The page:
To play Cyberpunk 2077 with path tracing on traditional hardware, Nvidia recommends you use at least a RTX 4070. Of course, if you don’t have a spare $600 lying down the back of your couch, you could turn to Nvidia’s top-tier subs package instead.
Remember those caveats I talked about earlier? This is where they come into play. If you want to stream games at 4K / 60 fps on GeForce Now on one of the best OLED TVs or similarly high-resolution displays, you need at least a 40 Mbps connection. With internet infrastructure being so highly variable depending on your location, said speed is still a big ask.
I was lucky enough to play Cyberpunk 2077 via GeForce Now Ultimate on my — admittedly speedy — 1 TB full fibre connection. While the results are impressively responsive, they may not be indicative of the experience many slower connections will limit people to.
Trace against time
That said, playing Cyberpunk 2077 on high settings at 1080p on my iPad Pro with path tracing enabled feels like it could be achievable on most solid broadband connections.
Performance isn’t exactly speedy, yet even to my fps-obsessed eyes, I rarely experience significant stutter. Though I'm normally sensitive to input lag, playing the action-RPG on my tablet feels significantly smoother than the brief experiences I’ve had with Sony’s PlayStation Now streaming service.
In moment to moment action, and with path tracing enabled, gameplay feels like it’s hitting the 30 fps mark on my connection. For comparison, that’s roughly what you get with a reduced level of ray tracing on PS5 or Xbox Series X.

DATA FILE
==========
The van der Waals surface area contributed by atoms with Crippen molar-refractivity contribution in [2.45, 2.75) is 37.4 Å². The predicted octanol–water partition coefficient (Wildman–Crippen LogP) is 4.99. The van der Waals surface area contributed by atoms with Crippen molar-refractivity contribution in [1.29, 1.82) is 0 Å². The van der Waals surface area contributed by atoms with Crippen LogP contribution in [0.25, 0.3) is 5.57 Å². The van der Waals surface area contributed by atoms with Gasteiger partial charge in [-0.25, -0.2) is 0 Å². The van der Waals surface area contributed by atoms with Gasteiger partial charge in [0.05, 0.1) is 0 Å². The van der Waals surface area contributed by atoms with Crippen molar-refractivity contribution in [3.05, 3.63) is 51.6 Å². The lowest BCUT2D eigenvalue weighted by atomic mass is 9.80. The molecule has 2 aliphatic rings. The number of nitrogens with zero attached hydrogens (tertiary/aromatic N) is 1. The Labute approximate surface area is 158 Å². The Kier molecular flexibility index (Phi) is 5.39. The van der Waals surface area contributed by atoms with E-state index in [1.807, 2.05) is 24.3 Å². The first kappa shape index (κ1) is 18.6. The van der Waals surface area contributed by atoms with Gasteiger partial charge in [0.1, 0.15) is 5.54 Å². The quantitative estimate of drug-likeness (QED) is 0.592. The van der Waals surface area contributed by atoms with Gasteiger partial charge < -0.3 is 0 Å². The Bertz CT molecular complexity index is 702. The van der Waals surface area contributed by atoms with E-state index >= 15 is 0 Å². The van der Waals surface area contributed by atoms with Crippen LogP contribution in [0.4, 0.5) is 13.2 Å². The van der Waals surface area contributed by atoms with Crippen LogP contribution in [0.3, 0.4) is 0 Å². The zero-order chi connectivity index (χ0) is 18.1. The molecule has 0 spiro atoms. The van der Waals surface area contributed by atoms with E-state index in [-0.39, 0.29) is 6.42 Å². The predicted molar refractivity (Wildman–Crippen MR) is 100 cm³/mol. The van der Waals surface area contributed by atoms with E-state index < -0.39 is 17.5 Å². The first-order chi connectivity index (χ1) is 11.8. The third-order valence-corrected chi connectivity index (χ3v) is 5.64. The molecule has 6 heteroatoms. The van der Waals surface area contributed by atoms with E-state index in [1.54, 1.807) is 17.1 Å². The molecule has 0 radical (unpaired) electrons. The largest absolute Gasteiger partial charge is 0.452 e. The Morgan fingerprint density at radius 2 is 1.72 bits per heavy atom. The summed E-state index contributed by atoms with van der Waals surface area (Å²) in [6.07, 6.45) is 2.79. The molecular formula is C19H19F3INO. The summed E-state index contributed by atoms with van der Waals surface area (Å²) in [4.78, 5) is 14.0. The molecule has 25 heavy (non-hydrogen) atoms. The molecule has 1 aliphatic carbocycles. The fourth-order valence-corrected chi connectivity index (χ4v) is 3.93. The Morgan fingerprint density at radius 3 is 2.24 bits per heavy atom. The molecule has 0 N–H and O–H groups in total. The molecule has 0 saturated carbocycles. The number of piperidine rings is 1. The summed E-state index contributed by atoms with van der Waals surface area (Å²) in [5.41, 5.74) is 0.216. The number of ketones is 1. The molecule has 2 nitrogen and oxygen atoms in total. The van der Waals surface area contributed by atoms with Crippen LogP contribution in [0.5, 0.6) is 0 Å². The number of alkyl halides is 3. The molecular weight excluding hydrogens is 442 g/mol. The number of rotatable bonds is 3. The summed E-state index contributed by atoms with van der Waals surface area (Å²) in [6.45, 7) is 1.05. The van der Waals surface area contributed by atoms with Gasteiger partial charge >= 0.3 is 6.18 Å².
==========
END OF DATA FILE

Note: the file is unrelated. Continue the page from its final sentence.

Placed next to the graphical experiences you can have on either Steam Deck or Nintendo Switch, the levels Cyberpunk 2077 hits on a good connection via GeForce Now Ultimate is transformational.
Am I going to sell my RTX 4090 based on my impressive time with GeForce Now Ultimate? Probably not. What I am seriously considering is taking my iPad on holiday to play Cyberpunk on foreign shores — at time of writing, I’m set to visit Hawaii in a few weeks.
Should my hotel connection prove up to the task, I’d love to slay villains in Night City with V and Johnny Silverhand near a beach in Honolulu. There’s probably a ‘Hawaii Wi-Five-0’ gag in there… that I’m nowhere near clever enough to pull off.
The bottom line: playing Cyberpunk 2077 on GeForce Now with path tracing enabled is seriously impressive. If you can’t afford a powerful GPU, but have a fast internet connection, this is a strong way to play one of my favorite games of the past five years.
I have an rtx 4090 and a 1gb internet connection and i stream my pc games using the app Moonlight (can be downloaded on android and ios)
Im using a gamesir controller with a samsung galaxy s23 ultra. The experience is like using a switch ultra Oled.
This way i can play anything. Nintendo emulators, all my older games, not just games from geforce now.
Try it out! You have the hardware!
To many factor that can make me not play. Too risky, i don't have enough money zo waste it on a subscription system !